I often think of exhibition development as a funnel, you feed lots of exhibition ideas into the top of the funnel and see what is comes out the bottom.  Museums need to review potential exhibitions for:

1. Mission:  Does the exhibition meet the museum’s mission and advance the field of museums and the exhibition topic?

2. Revenue: Will the exhibition be a draw for visitors?  Will the exhibition increase museum attendance?

3. Visitor Needs: Does the exhibition fulfill a community need?  Is the museum’s audience interested in the proposed content?

In the past I have proposed a matrix approach, create a matrix  of the museum schedule identifying each gallery over a period of three years then look at the proposed exhibitions at any period of time and see how each exhibition meets the museum’s Mission, Revenue and Visitor Needs.  Then you can start feeding the top of the funnel with new exhibition ideas and have the exhibition evaluator, CFO, community advocate and visitor advocate weigh in.  Often, it is good to assign a small amount of money to exhibition development to each new exhibition idea, then make decions once the evaluation team has gathered enough data to make decisions.

I have been watching with great interest the recent changes at MOCA.  Museums need to balance the academic with the popular.  With the recent changes at MOCA, it is clear that MOCA has slide too far to the “self interested” popular side of the spectrum.  I am sure that the Disco exhibition will be popular and I am confident that such an exhibition could have a positive exhibition evaluation.  But, is the exhibition meeting MOCA’s mission?, I would say “No”.  If the Disco show was to coincide with exhibitions that meet the museum’s mission it would be less upsetting.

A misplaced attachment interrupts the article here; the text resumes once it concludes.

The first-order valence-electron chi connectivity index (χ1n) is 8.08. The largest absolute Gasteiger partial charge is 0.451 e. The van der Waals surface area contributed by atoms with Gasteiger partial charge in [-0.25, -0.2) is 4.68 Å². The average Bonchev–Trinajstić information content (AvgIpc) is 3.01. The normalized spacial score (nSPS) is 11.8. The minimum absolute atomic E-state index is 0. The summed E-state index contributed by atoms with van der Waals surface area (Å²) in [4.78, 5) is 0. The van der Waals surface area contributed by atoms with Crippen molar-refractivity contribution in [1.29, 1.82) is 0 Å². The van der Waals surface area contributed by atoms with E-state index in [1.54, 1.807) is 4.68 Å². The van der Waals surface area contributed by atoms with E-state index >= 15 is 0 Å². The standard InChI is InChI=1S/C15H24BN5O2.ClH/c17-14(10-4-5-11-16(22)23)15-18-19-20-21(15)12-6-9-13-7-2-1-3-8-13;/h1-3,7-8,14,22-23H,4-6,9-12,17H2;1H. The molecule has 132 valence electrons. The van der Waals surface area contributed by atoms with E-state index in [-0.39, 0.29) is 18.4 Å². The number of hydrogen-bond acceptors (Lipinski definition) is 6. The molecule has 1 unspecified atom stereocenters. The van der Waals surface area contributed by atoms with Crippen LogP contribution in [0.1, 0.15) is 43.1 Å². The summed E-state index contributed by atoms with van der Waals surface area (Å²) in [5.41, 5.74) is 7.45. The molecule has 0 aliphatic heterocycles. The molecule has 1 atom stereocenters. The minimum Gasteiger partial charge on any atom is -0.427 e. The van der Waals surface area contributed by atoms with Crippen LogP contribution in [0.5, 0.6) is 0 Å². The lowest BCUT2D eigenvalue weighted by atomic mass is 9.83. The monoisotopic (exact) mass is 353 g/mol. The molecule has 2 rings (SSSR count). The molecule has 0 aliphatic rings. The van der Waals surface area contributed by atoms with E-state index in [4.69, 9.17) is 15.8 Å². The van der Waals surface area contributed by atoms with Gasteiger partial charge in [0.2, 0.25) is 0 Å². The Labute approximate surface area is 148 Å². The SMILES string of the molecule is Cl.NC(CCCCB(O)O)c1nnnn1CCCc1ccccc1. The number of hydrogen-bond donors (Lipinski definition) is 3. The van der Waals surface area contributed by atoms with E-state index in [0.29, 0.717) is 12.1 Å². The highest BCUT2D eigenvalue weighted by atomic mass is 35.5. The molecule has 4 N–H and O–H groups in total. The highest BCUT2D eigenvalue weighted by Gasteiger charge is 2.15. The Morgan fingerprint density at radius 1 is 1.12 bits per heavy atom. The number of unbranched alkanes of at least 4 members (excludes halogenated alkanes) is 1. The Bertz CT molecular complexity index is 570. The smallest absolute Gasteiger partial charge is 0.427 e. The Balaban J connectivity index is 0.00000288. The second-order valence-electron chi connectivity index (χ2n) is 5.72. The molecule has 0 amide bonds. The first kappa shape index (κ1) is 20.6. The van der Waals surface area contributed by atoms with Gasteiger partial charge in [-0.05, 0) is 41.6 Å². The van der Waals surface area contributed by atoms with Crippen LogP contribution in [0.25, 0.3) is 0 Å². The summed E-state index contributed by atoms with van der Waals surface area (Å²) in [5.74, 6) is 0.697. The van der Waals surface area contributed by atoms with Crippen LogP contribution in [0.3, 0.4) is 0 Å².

Resources:

Exploratorium Visitor Research and Evaluation
American Association of Museums, Committee On Audience Research and Evaluation (CARE)
Practical Evaluation Guide: Tools for Museums and Other Informal Educational Settings (American Association for State and Local History) by Judy Diamond, Jessica J. Luke and David H. Uttal
Australian Museum Association

Links for exhibition design phases:
Part I, Museum Exhibition Design – Planning
Part II, Museum Exhibition Design – Design Phases
Part III Museum Exhibition Design – Fabrication
Part IV Museum Exhibition Design – Installation
Part V Museum Exhibition Design – Exhibition Maintenance
Traveling exhibition design
Science Center exhibition design

Examples of each phase see “Museum Exhibition Design”

The steps of the exhibition evaluation is similar for Art Museums, Natural History Museums, Science Centers and Children’s Museums.  The differences are in the content development, the evaluation process is the same.

I have been part of evaluating exhibitions for Alcatraz Island, Muzeo, Mobius, Discovery Science Center, Chabot Science Center and the Denver Museum of Nature and Science.  Contact me if you are interested in help evaluating your museum’s exhibitions.

* Photo, Copyright Shutterstock Images LLC

Exhibition Design, Museum Planning

Museum Exhibition Design

2 Comments 25 July 2011

Defining and describing “Museum Exhibition Design” is not an easy task.  After 20+ years working in museum exhibition design, I have arrived at my own definition.  The first tough part is a definition of a “museum”.  I have kludged together a definition of “museum”: